Three years of VERSOPOLIS means fifteen booklets of international poetry being produced from our side, an impressive compendium of poems from ten different countries – Germany, England, Italy, Lithuania, Macedonia, Poland, Slovakia, Slovenia, Switzerland and Wales.

A few days ago I picked all fifteen booklets and moved to our garden terrace to enjoy them once more, this time without feeling the necessity to pay attention to possible mistakes – simply reading the poems and marking beautiful sentences. And believe me – I found a lot!

 

Some of the sentences seduced me to the world of dreams, made me hovering between heaven and earth or like Zehra Cirak put it in her poem „Cross questioning“ – yet Heaven is in chains and the ground has wings. I was discovering this while the clouds spooling past on wires (Meirion Jordan – „A horse in the dark“) and I started to play with the sentences like a „dream weaver“ …

 

And maybe, when the clouds disappear at night, we might feel like Slovenian poet Ana Pepelnik („Thirteen“) that it is a day to knock on the full moon. Probably she was awake all night watching full moon and then it was seven in the morning and I was watching the little coffee bean. („Take Off“).

After having breakfast she was probably going out discovering that a Red van full of forget-me-nots slides over streets („Sonnets“). Obviously she was not rushing to any office or factory but to a beautiful park as it really is a perfect day to go under the tree and look through the branches and see the sun cut („Thirteen“).

For sure Ana was lying down in the green grass finding out that even the bees are faster than flies („Thirteen“) and asking herself the beautiful question: I don’t even know if butterflies have a heart („Coca Cola“).

She might have been so much lost in thoughts to have probably agreed to Italian poet Valentina Colonnas idea that today’s suspension stops time („untitled“).

And also Swiss poet Rolf Hermann she would have met in this nice park who revealed I am peeling the forecasted rain („rue de la lune“). Maybe Ana Pepelnik wished to never leave this beautiful park anymore, maybe she stayed too long as she discovered that today it’s falling down like curtains on a stage – meaning the snow in her poem „Walk like“.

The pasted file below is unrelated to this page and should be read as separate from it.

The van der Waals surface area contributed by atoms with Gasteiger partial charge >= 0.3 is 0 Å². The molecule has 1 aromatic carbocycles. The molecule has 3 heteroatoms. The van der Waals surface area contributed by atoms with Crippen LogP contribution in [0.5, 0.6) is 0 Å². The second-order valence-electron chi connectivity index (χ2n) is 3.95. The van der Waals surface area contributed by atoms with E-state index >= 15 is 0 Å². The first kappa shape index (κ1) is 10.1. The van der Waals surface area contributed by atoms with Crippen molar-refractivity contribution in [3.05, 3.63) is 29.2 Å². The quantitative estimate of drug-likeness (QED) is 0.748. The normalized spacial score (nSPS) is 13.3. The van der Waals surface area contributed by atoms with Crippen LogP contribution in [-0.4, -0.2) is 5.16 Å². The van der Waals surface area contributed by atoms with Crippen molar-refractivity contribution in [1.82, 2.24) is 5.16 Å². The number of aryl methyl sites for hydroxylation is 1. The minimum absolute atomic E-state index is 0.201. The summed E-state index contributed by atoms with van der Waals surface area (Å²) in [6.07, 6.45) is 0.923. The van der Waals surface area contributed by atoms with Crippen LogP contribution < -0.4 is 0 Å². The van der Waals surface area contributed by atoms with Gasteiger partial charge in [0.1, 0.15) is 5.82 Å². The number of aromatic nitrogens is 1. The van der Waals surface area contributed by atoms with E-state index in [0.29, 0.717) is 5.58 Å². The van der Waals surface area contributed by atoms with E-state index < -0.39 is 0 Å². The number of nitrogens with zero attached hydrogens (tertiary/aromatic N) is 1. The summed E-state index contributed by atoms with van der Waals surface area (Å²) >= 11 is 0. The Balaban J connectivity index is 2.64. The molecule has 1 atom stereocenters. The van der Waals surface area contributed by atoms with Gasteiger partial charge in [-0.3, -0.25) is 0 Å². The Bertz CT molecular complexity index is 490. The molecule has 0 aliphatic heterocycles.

Sometimes romantic, dreamlike sentences even become philosophical like in Vladimir Martinovskis poem „Coming to terms“, when he states If I follow the streams I will one day reach the sea or Valentina Colonna when she finds out that Sea never stops breathing („untitled“). Philsophic, even a bit ironic Rolf Hermann sounds when he finds out that each poem is an instruction manual („Opening hours“), the same applies to Stanka Hrasteljs statement: Mercenaries don’t grow on trees („untitled“).

I like poems reflecting some kind of irony like Vladimir Martinovski in his poem „A star is gone“ – The moon has a few more wrinkles than last year – But she doesn’t try to hide it unlike most of us.

Same applies to Slovenian writer Katja Perat who sometimes makes fun about writers taking themselves too serious – Blessed are the miners. They don’t need to write poems. („Miners“)

Lithuanian poet Vytautas Stankus offers some kind of ironic remedy in his poem „leap years“ – and if you get seasick – it suffices to sit under a tree and it goes away.

Irony mixed with fatalism seems to be a speciality of another young Lithuanian writer, Indrė Valantinaitė, when writing about herself: My biological clock is ticking like an explosive in a terrorist’s hand („Biological clock“) and In 2055, I’ll probably be a skinny old woman and I won’t take up much space on buses and in queues („I’ll probably be a skinny old woman“).

And finally – as we just mentioned „clock“ – her sentence Our God is born an infant every year, and has no time to grow up from the poem „Nativity scene“ is valid at least once a year!

 

 

The Beauty of Words – to be continued